Getting to Sapa/ Away from Sapa
To/From Lao Cai
From Lao Cai, minibuses to Sapa leave from the City Bus Station (Ben Xe Khach) on the west bank of the Hong River, just south of the Coc Leu Bridge, 25,000 VND. Buses leave every 30 minutes from 06:00 to 18:00. The trip takes about an hour.
To/From Lai Chau
From the Lai Chau bus station, there are 10 departures a day to Lao Cai from 07:00 to 14:00, costing 45,000 VND and taking 4 hours. The bus stops in Sapa.
Getting out of Sapa
Sapa has a perfectly acceptable bus station, but you’re not likely to use it. Buses pick up in front of the church, simply because that’s where everyone waits for them — this despite the fact that it is technically illegal for drivers to do this. The result is a daily Keystone Cops comedy where the drivers cruise past, stop quickly, and try to get everyone on while keeping a watchful eye out for the police, Then the fuzz pull up, block the bus with a motorbike, strut out and ticket the driver. We saw one pair of cops trying to confiscate a driver’s license plate, but when they couldn’t get it off, they gave up.
None of this will affect you seriously. You can get to Lao Cai and Lai Chau during daylight hours for the same prices as above. Just wait in front of the church with a stop-frame camera and a recording of “Yakety Sax” playing in the background. For further travel, check departures under transport for Lao Cai and Lai Chau.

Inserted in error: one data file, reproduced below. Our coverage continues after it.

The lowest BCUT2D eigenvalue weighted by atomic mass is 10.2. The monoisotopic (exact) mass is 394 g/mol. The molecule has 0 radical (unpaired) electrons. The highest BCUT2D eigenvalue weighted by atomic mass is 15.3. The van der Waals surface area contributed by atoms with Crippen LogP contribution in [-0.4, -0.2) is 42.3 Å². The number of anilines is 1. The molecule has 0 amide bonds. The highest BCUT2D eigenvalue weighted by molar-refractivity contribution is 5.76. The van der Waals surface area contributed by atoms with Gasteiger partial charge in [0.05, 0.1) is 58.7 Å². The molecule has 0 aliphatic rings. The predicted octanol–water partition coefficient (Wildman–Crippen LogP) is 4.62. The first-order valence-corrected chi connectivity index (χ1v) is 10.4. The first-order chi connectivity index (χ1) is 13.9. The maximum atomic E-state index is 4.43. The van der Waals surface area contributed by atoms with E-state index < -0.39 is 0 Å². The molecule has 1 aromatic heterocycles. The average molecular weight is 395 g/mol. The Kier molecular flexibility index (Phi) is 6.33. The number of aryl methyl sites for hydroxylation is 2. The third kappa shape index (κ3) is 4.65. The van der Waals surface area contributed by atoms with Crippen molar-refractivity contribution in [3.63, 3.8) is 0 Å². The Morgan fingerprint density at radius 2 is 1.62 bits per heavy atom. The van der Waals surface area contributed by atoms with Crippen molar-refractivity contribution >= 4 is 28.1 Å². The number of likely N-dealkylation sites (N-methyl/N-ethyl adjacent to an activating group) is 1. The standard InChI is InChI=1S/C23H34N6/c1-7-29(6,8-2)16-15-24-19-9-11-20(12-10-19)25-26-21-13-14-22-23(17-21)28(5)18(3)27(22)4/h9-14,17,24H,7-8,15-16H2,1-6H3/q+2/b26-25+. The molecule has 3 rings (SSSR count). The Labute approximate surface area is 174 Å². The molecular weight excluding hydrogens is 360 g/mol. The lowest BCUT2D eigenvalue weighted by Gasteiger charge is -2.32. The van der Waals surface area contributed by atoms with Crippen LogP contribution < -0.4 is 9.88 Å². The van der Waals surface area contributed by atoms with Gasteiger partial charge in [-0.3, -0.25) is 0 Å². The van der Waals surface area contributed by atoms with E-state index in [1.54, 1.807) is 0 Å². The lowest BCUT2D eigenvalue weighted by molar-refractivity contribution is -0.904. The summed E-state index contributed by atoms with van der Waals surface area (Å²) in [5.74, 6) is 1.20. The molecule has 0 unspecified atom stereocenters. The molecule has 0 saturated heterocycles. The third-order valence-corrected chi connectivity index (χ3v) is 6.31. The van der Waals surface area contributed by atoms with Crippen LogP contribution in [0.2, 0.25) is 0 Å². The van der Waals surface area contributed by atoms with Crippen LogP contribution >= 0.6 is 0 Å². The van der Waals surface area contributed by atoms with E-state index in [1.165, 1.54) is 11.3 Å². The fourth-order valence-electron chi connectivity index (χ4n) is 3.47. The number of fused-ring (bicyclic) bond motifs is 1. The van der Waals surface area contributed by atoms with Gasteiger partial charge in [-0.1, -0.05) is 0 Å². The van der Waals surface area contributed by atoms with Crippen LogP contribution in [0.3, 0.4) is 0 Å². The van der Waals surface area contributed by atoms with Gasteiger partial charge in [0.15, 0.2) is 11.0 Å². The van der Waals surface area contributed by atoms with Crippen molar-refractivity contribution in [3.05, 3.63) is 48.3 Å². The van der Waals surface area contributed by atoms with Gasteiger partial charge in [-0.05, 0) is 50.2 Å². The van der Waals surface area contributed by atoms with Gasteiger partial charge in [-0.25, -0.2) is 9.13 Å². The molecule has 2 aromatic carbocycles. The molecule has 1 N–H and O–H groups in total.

It’s easy enough to walk everywhere you want to go in Sapa, but it helps to know a few shortcuts. You may notice that, whatever it looks like on the map, you can’t get from the area near the church to Cau May by road without going completely around the stadium. If you’re on foot, head down the market road, Pham Xuan Huan, along the southern side of the church, and you’ll find two sets of stairs on the right leading down to Cau May.
Heading down Thac Bac, take the steps alongside Baguette and Chocolat if you’re headed to Cau May or Fansipan Road. Fansipan Road also connects easily to Cau May by walking through the Sapa Market — as you climb up Fansipan Mountain, instead of taking an extreme left, just head straight through the market, and it lets out on Cau May.
The xe om drivers, much like vultures, circle around at the base of the hilly streets, looking to prey upon tourists too weak to make the climb. You’ll find yourself turning down ride after ride — until you need one, of course — then they are nowhere to be found. A foreigner will seldom be able to pay less that 10,000 VND for any uphill ride no matter how short.